January 31, 2006,
It looks like Ayman al Zawahiri is pretty mad at President George W. Bush. Who can blame him? You'd be upset too if the Eid ul-Adha feast you were planning to attend was suddenly visited by an unannounced Hellfire missile barrage, taking out some of your best terrorist buddies. It makes sense that you would want to vent a little after the shock wore off. And of course you would want to let your friends and supporters in the radical community know that you hadn't been reduced to a DNA sample.
Is this latest video really headline news? I guess any statement from one of the most-wanted criminals in the world will merit some level of attention. Yet the latest al Qaeda tapes simply don't have the spark of their earlier work. They are like a once-great pop group that can still command airtime even though their work is formula and forgettable, or the author whose first novel bursts onto the scene to rave reviews who then grows lazy and self-indulgent. You cannot sustain that special air of menace when you are basically phoning it in.
Back in the day, the terrorists issued communiqués worth paying attention to. Before 9/11 they threatened attacks that actually took place. In the months and years soon after what they call "Holy Tuesday" al Qaeda leaders explored the reasons for their struggle in exhaustive detail, quoting verses from the Koran and traditional poems to legitimize their actions. They made sophisticated arguments worthy of serious analysis and intellectual debate. The messages were scoured for coded orders to sleeper cells. In short, they were taken seriously.
By contrast, the full content of the most recent Zawahiri message seems to be "Nyah nyah! You missed me!" And he's not the only one who is having trouble coming up with something substantive. Osama bin Laden's last tape reads like something badly copied from an left-wing antiwar tract. Rather than seek validation in imaginative interpretations of Koranic passages he refers listeners to an inconsequential anti-Bush screed, a lazy man's footnote and not one revealing a very sophisticated or inquisitive mind. If they are going to crib they should at least put together a clip show of their own greatest hits. Remember Osama's vow back in 2003 to throw his steed and soul at the Americans, to die in the belly of the eagle? That's must-see terrorism.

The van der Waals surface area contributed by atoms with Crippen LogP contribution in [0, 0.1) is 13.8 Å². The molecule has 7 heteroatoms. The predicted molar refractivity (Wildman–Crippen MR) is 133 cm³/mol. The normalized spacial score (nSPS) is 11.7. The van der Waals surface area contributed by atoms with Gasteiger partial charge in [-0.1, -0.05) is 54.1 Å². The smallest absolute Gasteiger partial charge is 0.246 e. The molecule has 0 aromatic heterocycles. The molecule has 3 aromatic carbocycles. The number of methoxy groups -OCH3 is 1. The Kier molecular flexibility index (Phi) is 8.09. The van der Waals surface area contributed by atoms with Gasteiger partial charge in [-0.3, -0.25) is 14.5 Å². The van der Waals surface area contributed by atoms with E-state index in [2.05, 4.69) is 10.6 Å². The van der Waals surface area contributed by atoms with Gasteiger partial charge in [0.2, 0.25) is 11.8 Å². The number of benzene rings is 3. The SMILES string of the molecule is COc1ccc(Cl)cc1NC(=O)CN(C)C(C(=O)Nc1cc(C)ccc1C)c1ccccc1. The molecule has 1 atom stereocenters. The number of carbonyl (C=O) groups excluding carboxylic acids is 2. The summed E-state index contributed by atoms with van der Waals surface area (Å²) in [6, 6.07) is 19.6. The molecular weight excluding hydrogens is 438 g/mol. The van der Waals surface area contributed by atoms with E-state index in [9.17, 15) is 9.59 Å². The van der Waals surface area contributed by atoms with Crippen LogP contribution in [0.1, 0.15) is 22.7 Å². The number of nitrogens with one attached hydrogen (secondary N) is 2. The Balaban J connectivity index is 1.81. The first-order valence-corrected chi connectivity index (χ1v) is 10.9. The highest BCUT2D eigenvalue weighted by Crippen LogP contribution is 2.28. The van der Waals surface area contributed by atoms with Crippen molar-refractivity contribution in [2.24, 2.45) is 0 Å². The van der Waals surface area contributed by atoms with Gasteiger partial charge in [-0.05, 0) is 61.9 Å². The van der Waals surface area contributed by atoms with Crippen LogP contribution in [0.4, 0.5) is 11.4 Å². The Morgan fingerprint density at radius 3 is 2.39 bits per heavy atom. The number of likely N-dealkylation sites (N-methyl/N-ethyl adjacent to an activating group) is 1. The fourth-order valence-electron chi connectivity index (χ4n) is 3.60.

Of course Zawahiri's tape has the usual threats. They all do. Even the Osama message saying he would accept a truce had a few. It might be more worrisome if they did not threaten anything, at least that would be a variation in the pattern. Zawahiri also predicts success, another staple in his rhetoric. Back in December 2005 Dr. Z released a lengthy harangue which he prefaced by saying "I am confident that victory is imminent." Good stuff to keep the followers motivated, but could you be more precise? Is that imminent in the colloquial sense or by some type of cosmic time scale?
One point that might be worth noting is that both the bin Laden and Zawahiri tapes mention the prevalence of suicide among Coalition troops. It stands out like a focus-group-tested talking point, something they think will be particularly effective. Lest anyone buy it, note that suicide rates among soldiers are down by 50 percent this year, and are well below the rates for civilians in the same age group. Why al Qaeda has fixated on this issue is anyone's guess, but it is a bit ironic given that suicide is one of their most revered weapons of choice.
Zawahiri has a hard time maintaining his cool in the video, and his strident tone detracts from his message. Again, understandable under the circumstances he is probably still trying to figure out who sold him out two weeks ago, and whether there are some surprises in store at the next feast. But his insults and bluster ring hollow. It is reasonable to be skeptical when a fellow who spends every day flitting from hut to cave in the trunk of an old Toyota calls the president a "loser." Zawahiri taunts that we cannot find him, but we are pretty clearly closing in. He states somewhat fatalistically that "if my hour does not come, neither you, nor all the world's forces, nor all human beings can bring forward my death." On the other hand, if the hour does come, it could come tomorrow, inshallah.
James S. Robbins is author of the forthcoming Last in Their Class: Custer, Picket and the Goats of West Point and an NRO Contributor.